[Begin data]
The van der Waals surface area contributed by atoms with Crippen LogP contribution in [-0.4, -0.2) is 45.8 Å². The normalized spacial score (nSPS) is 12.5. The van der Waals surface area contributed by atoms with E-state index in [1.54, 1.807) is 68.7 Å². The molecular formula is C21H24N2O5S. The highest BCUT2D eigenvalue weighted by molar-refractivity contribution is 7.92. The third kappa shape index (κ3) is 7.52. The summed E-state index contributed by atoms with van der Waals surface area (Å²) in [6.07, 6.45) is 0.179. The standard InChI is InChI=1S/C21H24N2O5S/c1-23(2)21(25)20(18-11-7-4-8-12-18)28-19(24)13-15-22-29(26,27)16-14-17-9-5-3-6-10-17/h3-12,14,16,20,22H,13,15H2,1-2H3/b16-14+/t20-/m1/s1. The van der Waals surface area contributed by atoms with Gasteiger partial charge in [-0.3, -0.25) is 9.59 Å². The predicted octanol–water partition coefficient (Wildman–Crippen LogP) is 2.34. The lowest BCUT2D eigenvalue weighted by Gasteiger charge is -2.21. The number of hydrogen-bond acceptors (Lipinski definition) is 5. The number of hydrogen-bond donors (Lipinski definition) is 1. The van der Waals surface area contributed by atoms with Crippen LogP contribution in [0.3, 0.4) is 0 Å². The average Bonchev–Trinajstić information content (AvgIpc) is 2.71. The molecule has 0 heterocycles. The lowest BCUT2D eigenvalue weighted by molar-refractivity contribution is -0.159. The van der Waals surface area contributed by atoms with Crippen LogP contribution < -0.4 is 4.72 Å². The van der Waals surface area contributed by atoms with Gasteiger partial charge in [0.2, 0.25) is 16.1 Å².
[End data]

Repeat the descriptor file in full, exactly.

The van der Waals surface area contributed by atoms with Crippen LogP contribution in [-0.4, -0.2) is 45.8 Å². The normalized spacial score (nSPS) is 12.5. The van der Waals surface area contributed by atoms with E-state index in [1.54, 1.807) is 68.7 Å². The molecular formula is C21H24N2O5S. The highest BCUT2D eigenvalue weighted by molar-refractivity contribution is 7.92. The third kappa shape index (κ3) is 7.52. The summed E-state index contributed by atoms with van der Waals surface area (Å²) in [6.07, 6.45) is 0.179. The standard InChI is InChI=1S/C21H24N2O5S/c1-23(2)21(25)20(18-11-7-4-8-12-18)28-19(24)13-15-22-29(26,27)16-14-17-9-5-3-6-10-17/h3-12,14,16,20,22H,13,15H2,1-2H3/b16-14+/t20-/m1/s1. The van der Waals surface area contributed by atoms with Gasteiger partial charge in [-0.3, -0.25) is 9.59 Å². The predicted octanol–water partition coefficient (Wildman–Crippen LogP) is 2.34. The lowest BCUT2D eigenvalue weighted by Gasteiger charge is -2.21. The number of hydrogen-bond acceptors (Lipinski definition) is 5. The number of hydrogen-bond donors (Lipinski definition) is 1. The van der Waals surface area contributed by atoms with Crippen LogP contribution in [0.3, 0.4) is 0 Å². The average Bonchev–Trinajstić information content (AvgIpc) is 2.71. The molecule has 0 heterocycles. The lowest BCUT2D eigenvalue weighted by molar-refractivity contribution is -0.159. The van der Waals surface area contributed by atoms with Crippen LogP contribution < -0.4 is 4.72 Å². The van der Waals surface area contributed by atoms with Gasteiger partial charge in [0.2, 0.25) is 16.1 Å².